Mike Isaac: It’s a great, sort of, point, and I think that’s what Frances, the whistleblower, has been hammering. I think even internally, they were creating a system to say where are the worst fires and how do we put them out? So there was that. But at the same time, you know, Frances kept saying, Facebook is understaffed, it’s constantly understaffed—I feel like if you’re operating at the scale at which they are, which is literally serving three and a half billion people on the planet, you’re kind of always going to be understaffed fundamentally, right? And that’s not an excuse. It’s more just saying like, you’re always going to be behind the different ways that people interact on the planet. And that’s even just in English, right? So try start getting into every sort of sub-dialog that has different permutations or different meanings or, you know, written word is obviously different than speech, and I just feel like they are always going to be behind. And this is always why Mark points to A.I. as like the savior. You know, once we train it, it’s going to be: do what we can’t as people, basically.

 

Josie Duffy Rice: But given how many more resources Facebook has in the U.S. in particular, why is it still so bad here?

 

Mike Isaac: It’s a great point, especially because what we see Facebook do now and what they will continue to do is tout these numbers like we have stopped—I’m making these numbers up—but like 50 million instances of hate speech. Or we have gone from stopping 20% of hate speech to 90%, right? And sort of throwing out these numbers that are crazy. You’re like, oh, wow, they’re doing really well, you know, that’s crazy. When you are operating at a global scale, even a small percentage point is a lot of fucking speech, right? Or a lot of like, content. And so the thing that they won’t ever say, but I think is implicit, is this idea that they’re never going to get it all so they’re going to do kind of like the best that they can to get most of it, but there’s still going to be some percentage out there. I think the other thing that’s really important is even if you get most of that speech, a small amount of really toxic material can have an outsized effect, right? So if I’m one guy saying hateful shit and spreading it across the internet, I can have like a really large effect based on how Facebook is built and based on how much reach I give myself, whether it’s through paid ads or, you know, virality or whatever. So they do kind of a sleight of hand with numbers and how they sort of defend themselves that is disingenuous.

 

Gideon Resnick: There was this anecdote about a tester, this Facebook user named Carol Smith back in 2019. She wasn’t actually a person, she was a test profile created by an engineer. We’re told that the algorithm was feeding increasingly extremist content to her. So I guess the question is like, what do we make of Facebook pushing users into these sort of like quote unquote, “rabbit holes” like that over and over?

 

Mike Isaac: I mean, it just sort of shows if you’re optimizing for a certain outcome, which is typically increased engagement or adding more friends or sort of being more connected to the network, and the stuff that performs the best is hateful or enraging, you know, whether that’s like political content that makes you mad or gets you into fights with your friends and family, or stuff that invokes a really emotional response, like it’s not a shock that people are going to, or these test accounts are going to, sort of gravitate to that over time, you know? Is there a way to account for that or to even sort of fix that, and can you without sort of breaking how Facebook works? Or is that the point, you should break Facebook works, you know?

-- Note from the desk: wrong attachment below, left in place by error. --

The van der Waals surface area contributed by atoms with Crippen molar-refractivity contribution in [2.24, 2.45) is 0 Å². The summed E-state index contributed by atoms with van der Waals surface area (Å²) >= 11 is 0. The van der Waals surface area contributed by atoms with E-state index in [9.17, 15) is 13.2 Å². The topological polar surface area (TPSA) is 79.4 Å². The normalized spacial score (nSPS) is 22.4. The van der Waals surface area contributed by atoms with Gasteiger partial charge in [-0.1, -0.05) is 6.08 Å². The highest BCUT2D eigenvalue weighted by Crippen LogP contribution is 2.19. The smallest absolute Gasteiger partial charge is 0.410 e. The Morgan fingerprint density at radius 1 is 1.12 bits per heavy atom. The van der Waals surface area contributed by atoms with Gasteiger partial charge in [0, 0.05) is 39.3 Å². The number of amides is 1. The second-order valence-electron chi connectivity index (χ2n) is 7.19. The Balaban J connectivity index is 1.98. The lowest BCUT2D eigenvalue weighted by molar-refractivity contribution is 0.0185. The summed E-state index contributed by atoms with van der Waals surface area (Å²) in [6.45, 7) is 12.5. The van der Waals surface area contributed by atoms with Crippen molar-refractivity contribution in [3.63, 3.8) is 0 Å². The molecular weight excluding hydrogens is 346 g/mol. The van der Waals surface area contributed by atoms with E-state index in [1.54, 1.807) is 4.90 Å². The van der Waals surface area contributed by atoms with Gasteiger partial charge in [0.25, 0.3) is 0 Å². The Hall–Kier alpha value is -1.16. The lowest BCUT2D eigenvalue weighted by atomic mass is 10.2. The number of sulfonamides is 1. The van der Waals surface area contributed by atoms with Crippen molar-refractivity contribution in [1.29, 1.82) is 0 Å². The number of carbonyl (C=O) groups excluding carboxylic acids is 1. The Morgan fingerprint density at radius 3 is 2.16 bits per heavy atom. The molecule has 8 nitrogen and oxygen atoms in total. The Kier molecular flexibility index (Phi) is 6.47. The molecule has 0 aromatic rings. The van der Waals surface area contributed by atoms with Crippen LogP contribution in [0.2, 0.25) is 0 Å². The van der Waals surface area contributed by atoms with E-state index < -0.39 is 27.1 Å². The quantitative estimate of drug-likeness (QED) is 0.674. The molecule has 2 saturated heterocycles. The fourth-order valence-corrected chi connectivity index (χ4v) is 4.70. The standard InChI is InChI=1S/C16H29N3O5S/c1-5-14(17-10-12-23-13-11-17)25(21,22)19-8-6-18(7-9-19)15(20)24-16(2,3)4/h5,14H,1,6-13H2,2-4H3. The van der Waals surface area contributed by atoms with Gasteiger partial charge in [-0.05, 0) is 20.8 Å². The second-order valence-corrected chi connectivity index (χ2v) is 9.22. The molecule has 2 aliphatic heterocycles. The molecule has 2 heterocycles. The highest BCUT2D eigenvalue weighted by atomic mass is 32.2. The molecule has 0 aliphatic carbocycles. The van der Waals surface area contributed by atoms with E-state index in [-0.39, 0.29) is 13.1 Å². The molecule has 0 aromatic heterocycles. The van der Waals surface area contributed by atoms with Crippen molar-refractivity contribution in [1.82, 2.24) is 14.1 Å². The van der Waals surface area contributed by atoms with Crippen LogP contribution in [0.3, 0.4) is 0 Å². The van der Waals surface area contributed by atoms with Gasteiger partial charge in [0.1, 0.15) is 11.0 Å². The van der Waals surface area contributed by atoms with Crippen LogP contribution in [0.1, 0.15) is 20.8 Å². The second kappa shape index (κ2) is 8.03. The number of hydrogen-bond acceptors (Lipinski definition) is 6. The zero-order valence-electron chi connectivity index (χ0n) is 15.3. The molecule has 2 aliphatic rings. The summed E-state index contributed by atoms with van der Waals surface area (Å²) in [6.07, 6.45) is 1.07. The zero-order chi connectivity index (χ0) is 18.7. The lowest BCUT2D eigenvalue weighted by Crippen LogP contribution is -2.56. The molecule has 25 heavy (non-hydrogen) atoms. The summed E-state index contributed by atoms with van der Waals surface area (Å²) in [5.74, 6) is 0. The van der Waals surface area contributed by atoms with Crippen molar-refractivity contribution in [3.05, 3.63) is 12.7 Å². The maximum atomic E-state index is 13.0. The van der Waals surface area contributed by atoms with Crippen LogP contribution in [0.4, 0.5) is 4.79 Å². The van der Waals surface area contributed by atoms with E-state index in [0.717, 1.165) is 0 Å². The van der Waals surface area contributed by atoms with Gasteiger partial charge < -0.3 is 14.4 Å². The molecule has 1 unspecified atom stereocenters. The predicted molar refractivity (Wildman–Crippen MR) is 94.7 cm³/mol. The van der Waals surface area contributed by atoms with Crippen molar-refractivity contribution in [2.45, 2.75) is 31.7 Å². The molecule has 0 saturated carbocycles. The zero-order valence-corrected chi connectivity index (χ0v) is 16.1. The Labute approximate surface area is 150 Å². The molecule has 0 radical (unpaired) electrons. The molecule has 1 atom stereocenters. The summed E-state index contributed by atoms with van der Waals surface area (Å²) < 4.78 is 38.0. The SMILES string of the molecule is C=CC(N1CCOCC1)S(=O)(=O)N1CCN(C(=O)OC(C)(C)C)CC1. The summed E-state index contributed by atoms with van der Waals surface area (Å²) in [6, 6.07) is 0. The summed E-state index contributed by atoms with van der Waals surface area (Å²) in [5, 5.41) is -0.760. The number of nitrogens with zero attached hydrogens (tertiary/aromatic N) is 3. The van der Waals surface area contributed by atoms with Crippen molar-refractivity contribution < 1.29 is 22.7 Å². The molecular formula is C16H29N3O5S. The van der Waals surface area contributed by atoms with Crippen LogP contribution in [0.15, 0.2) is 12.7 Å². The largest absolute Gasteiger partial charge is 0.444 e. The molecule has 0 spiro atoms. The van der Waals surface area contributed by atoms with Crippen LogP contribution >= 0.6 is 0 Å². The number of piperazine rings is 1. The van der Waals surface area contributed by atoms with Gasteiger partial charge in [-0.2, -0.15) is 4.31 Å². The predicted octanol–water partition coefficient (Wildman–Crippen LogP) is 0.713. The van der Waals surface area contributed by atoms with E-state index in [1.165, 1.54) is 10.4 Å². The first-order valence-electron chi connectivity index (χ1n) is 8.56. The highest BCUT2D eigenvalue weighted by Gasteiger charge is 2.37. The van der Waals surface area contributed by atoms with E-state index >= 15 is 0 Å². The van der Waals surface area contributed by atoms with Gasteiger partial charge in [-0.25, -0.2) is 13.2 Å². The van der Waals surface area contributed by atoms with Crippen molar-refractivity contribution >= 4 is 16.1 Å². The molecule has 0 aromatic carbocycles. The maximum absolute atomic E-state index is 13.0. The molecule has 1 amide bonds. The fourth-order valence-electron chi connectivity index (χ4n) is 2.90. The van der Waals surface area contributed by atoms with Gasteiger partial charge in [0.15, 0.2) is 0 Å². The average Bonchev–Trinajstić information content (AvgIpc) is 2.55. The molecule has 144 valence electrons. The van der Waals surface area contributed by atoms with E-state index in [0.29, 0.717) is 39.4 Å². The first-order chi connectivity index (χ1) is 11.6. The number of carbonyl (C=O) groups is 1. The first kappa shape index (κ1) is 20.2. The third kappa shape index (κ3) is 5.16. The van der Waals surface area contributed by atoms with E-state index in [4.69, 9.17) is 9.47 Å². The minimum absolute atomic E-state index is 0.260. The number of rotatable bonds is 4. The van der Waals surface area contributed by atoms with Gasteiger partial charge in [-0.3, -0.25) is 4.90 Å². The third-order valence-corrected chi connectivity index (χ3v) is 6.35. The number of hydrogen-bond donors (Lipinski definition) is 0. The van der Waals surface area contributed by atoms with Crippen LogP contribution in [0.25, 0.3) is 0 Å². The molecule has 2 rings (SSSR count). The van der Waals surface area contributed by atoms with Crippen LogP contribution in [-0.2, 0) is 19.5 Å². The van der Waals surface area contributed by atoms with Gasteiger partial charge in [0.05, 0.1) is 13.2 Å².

Gideon Resnick: Right.

 

Mike Isaac: So and like Facebook likes to argue, you know, you control your own feed, you don’t have to do X, Y and Z, but when the network is built with so many incentives into pushing you into this stuff, your agency starts to go away or it makes it much more difficult to fight against it. You know?

 

Gideon Resnick: What is your sense of what is going to happen next year? Like, are we talking about just sort of increasingly damaging stories about the company that just continue to come out until the end of time? Or are we talking about more whistleblowers? Like what happens here?

 

Mike Isaac: I mean, I was thinking about this earlier. And part of me wonders if anything happens, you know? Like in Congress right now, I’ve not seen any discussion of any substantive bill or action. It’s mostly using Facebook as sort of a bipartisan punching bag and then saying, we’re going to regulate you, and Facebook saying, yes, please do, and then saying, we’re going to regulate you, I swear. But like it’s not, not like happening. And the other thing I wonder, I’m curious about you all, but like, are people getting like Facebooked out, you know? Like, is it sort of washing over everyone with like, OK, I get it, they’re bad, Mark Zuckerberg is like evil lizard person or whatever the meme is on Facebook, basically? Like, is this going to be the thing I hear all the time and do people tune out? And like, I don’t know, I’m not thinking in the short term there’s any huge changes. Except maybe they change their name.